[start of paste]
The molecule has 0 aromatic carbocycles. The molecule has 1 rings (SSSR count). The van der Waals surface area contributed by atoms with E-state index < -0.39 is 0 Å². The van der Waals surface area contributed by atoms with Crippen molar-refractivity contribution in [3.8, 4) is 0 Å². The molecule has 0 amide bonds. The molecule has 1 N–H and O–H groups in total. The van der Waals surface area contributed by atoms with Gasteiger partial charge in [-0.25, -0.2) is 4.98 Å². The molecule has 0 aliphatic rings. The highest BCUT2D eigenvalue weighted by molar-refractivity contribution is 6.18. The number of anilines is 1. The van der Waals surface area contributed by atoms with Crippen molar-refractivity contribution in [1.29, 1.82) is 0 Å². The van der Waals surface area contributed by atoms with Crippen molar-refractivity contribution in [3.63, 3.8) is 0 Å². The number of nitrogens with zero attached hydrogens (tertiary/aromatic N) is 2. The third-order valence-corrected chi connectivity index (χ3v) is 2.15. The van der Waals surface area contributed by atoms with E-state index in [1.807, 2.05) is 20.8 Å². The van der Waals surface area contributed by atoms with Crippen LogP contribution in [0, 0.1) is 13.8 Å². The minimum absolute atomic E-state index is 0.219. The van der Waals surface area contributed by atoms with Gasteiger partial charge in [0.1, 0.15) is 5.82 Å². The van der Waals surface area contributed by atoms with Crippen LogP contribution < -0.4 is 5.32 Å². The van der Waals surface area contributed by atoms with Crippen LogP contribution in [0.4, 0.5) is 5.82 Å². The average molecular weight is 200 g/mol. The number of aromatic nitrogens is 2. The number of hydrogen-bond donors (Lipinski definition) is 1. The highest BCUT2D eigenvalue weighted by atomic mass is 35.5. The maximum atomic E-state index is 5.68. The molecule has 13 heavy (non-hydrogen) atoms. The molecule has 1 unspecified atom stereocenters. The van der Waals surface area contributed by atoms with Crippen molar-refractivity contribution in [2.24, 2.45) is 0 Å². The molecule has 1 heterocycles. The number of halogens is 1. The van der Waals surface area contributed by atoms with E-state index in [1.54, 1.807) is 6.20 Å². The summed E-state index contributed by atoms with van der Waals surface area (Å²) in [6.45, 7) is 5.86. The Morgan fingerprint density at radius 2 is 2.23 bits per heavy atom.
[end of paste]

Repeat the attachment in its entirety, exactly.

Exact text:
The molecule has 0 aromatic carbocycles. The molecule has 1 rings (SSSR count). The van der Waals surface area contributed by atoms with E-state index < -0.39 is 0 Å². The van der Waals surface area contributed by atoms with Crippen molar-refractivity contribution in [3.8, 4) is 0 Å². The molecule has 0 amide bonds. The molecule has 1 N–H and O–H groups in total. The van der Waals surface area contributed by atoms with Gasteiger partial charge in [-0.25, -0.2) is 4.98 Å². The molecule has 0 aliphatic rings. The highest BCUT2D eigenvalue weighted by molar-refractivity contribution is 6.18. The number of anilines is 1. The van der Waals surface area contributed by atoms with Crippen molar-refractivity contribution in [1.29, 1.82) is 0 Å². The van der Waals surface area contributed by atoms with Crippen molar-refractivity contribution in [3.63, 3.8) is 0 Å². The number of nitrogens with zero attached hydrogens (tertiary/aromatic N) is 2. The third-order valence-corrected chi connectivity index (χ3v) is 2.15. The van der Waals surface area contributed by atoms with E-state index in [1.807, 2.05) is 20.8 Å². The van der Waals surface area contributed by atoms with Crippen LogP contribution in [0, 0.1) is 13.8 Å². The minimum absolute atomic E-state index is 0.219. The van der Waals surface area contributed by atoms with Gasteiger partial charge in [0.1, 0.15) is 5.82 Å². The van der Waals surface area contributed by atoms with Crippen LogP contribution < -0.4 is 5.32 Å². The van der Waals surface area contributed by atoms with Crippen LogP contribution in [0.4, 0.5) is 5.82 Å². The average molecular weight is 200 g/mol. The number of aromatic nitrogens is 2. The number of hydrogen-bond donors (Lipinski definition) is 1. The highest BCUT2D eigenvalue weighted by atomic mass is 35.5. The maximum atomic E-state index is 5.68. The molecule has 13 heavy (non-hydrogen) atoms. The molecule has 1 unspecified atom stereocenters. The van der Waals surface area contributed by atoms with Crippen molar-refractivity contribution in [2.24, 2.45) is 0 Å². The molecule has 1 heterocycles. The number of halogens is 1. The van der Waals surface area contributed by atoms with E-state index in [1.54, 1.807) is 6.20 Å². The summed E-state index contributed by atoms with van der Waals surface area (Å²) in [6.45, 7) is 5.86. The Morgan fingerprint density at radius 2 is 2.23 bits per heavy atom.